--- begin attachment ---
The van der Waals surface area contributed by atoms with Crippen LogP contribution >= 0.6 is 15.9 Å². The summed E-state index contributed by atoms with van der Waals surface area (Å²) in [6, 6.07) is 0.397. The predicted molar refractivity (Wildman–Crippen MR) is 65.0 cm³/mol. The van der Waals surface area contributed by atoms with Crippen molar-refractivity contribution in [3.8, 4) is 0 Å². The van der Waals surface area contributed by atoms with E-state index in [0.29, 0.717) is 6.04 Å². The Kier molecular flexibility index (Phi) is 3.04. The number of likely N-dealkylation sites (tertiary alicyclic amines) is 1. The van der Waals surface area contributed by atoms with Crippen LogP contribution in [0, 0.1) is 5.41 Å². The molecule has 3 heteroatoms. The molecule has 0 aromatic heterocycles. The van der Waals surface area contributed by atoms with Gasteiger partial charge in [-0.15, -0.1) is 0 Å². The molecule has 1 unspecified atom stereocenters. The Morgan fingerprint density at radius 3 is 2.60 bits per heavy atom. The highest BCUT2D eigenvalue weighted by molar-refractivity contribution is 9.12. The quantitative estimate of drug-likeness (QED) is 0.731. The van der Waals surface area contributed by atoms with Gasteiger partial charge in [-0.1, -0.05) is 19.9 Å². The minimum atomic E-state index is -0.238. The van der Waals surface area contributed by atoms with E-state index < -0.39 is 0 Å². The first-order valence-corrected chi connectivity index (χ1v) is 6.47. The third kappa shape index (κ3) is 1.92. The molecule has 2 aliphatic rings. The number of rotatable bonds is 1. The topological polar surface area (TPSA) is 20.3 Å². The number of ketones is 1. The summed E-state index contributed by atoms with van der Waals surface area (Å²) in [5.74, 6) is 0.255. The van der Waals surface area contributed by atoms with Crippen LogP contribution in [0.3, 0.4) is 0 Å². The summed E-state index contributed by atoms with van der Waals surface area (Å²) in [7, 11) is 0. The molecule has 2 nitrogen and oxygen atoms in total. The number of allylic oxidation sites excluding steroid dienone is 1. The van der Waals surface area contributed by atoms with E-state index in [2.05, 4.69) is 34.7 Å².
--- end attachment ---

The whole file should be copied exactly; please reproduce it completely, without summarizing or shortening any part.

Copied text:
The van der Waals surface area contributed by atoms with Crippen LogP contribution >= 0.6 is 15.9 Å². The summed E-state index contributed by atoms with van der Waals surface area (Å²) in [6, 6.07) is 0.397. The predicted molar refractivity (Wildman–Crippen MR) is 65.0 cm³/mol. The van der Waals surface area contributed by atoms with Crippen molar-refractivity contribution in [3.8, 4) is 0 Å². The van der Waals surface area contributed by atoms with E-state index in [0.29, 0.717) is 6.04 Å². The Kier molecular flexibility index (Phi) is 3.04. The number of likely N-dealkylation sites (tertiary alicyclic amines) is 1. The van der Waals surface area contributed by atoms with Crippen LogP contribution in [0, 0.1) is 5.41 Å². The molecule has 3 heteroatoms. The molecule has 0 aromatic heterocycles. The van der Waals surface area contributed by atoms with Gasteiger partial charge in [-0.15, -0.1) is 0 Å². The molecule has 1 unspecified atom stereocenters. The Morgan fingerprint density at radius 3 is 2.60 bits per heavy atom. The highest BCUT2D eigenvalue weighted by molar-refractivity contribution is 9.12. The quantitative estimate of drug-likeness (QED) is 0.731. The van der Waals surface area contributed by atoms with Gasteiger partial charge in [-0.1, -0.05) is 19.9 Å². The minimum atomic E-state index is -0.238. The van der Waals surface area contributed by atoms with E-state index < -0.39 is 0 Å². The first-order valence-corrected chi connectivity index (χ1v) is 6.47. The third kappa shape index (κ3) is 1.92. The molecule has 2 aliphatic rings. The number of rotatable bonds is 1. The topological polar surface area (TPSA) is 20.3 Å². The number of ketones is 1. The summed E-state index contributed by atoms with van der Waals surface area (Å²) in [5.74, 6) is 0.255. The van der Waals surface area contributed by atoms with Crippen LogP contribution in [0.3, 0.4) is 0 Å². The summed E-state index contributed by atoms with van der Waals surface area (Å²) in [7, 11) is 0. The molecule has 2 nitrogen and oxygen atoms in total. The number of allylic oxidation sites excluding steroid dienone is 1. The van der Waals surface area contributed by atoms with E-state index in [2.05, 4.69) is 34.7 Å².